The chill that permeates The Ice Storm doesn't come just from the weather. During Thanksgiving weekend in 1973, a freezing rain blankets the tony suburb of New Canaan, Conn. But comfort and the basic fuel of human warmth are nowhere to be found.
In this masterful film, director Ang Lee (Eat Drink Man Woman, Sense and Sensibility) has captured a moment in American consciousness, one defined by intense uncertainty and dislocation.
Lee and screenwriter James Schamus (who won the best screenplay award at Cannes for this adaptation of Rick Moody's semiautobiographical 1994 novel) envision 1973 as a point of convergence, when the social agenda of the 1960s counterculture met the political cynicism of Watergate and the fracturing of the 1950s nuclear family.
Add to this mixture the visual junk food of the 1970s -- the crazy patchwork of riotous patterns and textures in clothing and home decor -- and The Ice Storm seems like the perfect subject matter for satire. But Lee doesn't choose to play it that way, creating instead a family drama of profound, quiet power.
Benjamin Hood's (Kevin Kline) attitude toward his middle-class existence -- daily commutes to a New York securities brokerage firm, golf with colleagues, evenings and weekends in his tidy, overstuffed suburban home with his cool, distant wife Elena (Joan Allen) and sullen daughter Wendy (Christina Ricci) -- has slid from mere disillusionment to a numbing torpor.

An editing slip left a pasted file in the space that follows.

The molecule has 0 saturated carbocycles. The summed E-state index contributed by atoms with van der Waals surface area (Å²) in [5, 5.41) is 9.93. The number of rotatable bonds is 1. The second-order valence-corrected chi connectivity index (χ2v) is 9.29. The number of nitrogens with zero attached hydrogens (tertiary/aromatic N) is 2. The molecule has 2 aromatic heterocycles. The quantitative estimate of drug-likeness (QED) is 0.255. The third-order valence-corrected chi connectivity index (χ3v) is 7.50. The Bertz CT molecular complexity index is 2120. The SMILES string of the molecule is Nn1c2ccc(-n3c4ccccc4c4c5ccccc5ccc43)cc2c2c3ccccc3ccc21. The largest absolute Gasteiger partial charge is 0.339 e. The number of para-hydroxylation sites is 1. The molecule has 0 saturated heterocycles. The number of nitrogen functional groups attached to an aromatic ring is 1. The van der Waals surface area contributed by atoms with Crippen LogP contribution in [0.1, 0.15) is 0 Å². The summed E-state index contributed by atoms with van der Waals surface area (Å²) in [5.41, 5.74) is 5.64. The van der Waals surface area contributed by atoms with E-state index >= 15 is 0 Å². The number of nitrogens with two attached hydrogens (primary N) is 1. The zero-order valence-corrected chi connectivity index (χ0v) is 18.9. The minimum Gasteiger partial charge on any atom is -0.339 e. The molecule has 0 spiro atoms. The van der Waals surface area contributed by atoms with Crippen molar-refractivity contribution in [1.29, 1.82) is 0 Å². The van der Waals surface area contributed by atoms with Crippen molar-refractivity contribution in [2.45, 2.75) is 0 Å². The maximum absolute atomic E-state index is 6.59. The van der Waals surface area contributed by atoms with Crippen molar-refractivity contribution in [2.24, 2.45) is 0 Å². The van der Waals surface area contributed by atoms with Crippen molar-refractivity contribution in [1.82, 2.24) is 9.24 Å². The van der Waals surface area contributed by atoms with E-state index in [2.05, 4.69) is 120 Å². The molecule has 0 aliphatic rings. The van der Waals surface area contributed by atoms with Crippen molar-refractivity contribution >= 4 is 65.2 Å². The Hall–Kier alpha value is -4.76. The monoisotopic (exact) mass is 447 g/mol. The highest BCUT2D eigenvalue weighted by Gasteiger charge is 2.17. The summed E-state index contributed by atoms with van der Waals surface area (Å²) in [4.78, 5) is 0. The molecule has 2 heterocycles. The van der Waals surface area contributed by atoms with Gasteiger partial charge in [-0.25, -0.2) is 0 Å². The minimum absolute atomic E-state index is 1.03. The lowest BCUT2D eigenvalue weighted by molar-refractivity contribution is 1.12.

He has entered into an affair with his neighbor, Janey Carver (Sigourney Weaver), whose infidelities express her own restlessness. Living on the cutting edge in a stylish glass house, Janey is emotionally cut off from not only her husband Jim (Jamey Sheridan) -- a forward-thinking entrepreneur who willfully ignores the growing gulf between them -- but her teenage sons.
And it's during this weekend, when their parents' lives increasingly (and uncomfortably) intersect, that Wendy raises the stakes in her relationship with the Carver brothers: space cadet math-whiz Mikey (Elijah Wood), who's blasé and anxious to experiment with sex, and the worshipful Sandy (Adam Hann-Byrd), still struggling to cross the threshold from childhood to adolescence and unnerved by the object of his desire.
The Thanksgiving holiday also brings Paul Hood (Tobey Maguire) home from prep school. As in Moody's novel (where he is the narrator), Paul functions as both an insider and outsider, distant enough to be an observer, but too connected to be impartial.
Lee frames the film with the same scene -- Paul returning from New York on the train after the ice storm -- and his voice-over, consisting of insights he's gleaned from Fantastic Four comic books, expertly sets the tone.
The Ice Storm would be praiseworthy enough for its pitch-perfect, multilayered and nuanced performances, its nonjudgmental but probing look at a society at odds with itself, even for Mychael Danna's beautifully sparse and percussive music. But Ang Lee and collaborators have created a stunning and cohesive work, a perfectly realized world captured not in amber, but under a clear, hard sheet of ice.
Serena Donadoni writes about film for the Metro Times. E-mail her at firstname.lastname@example.org.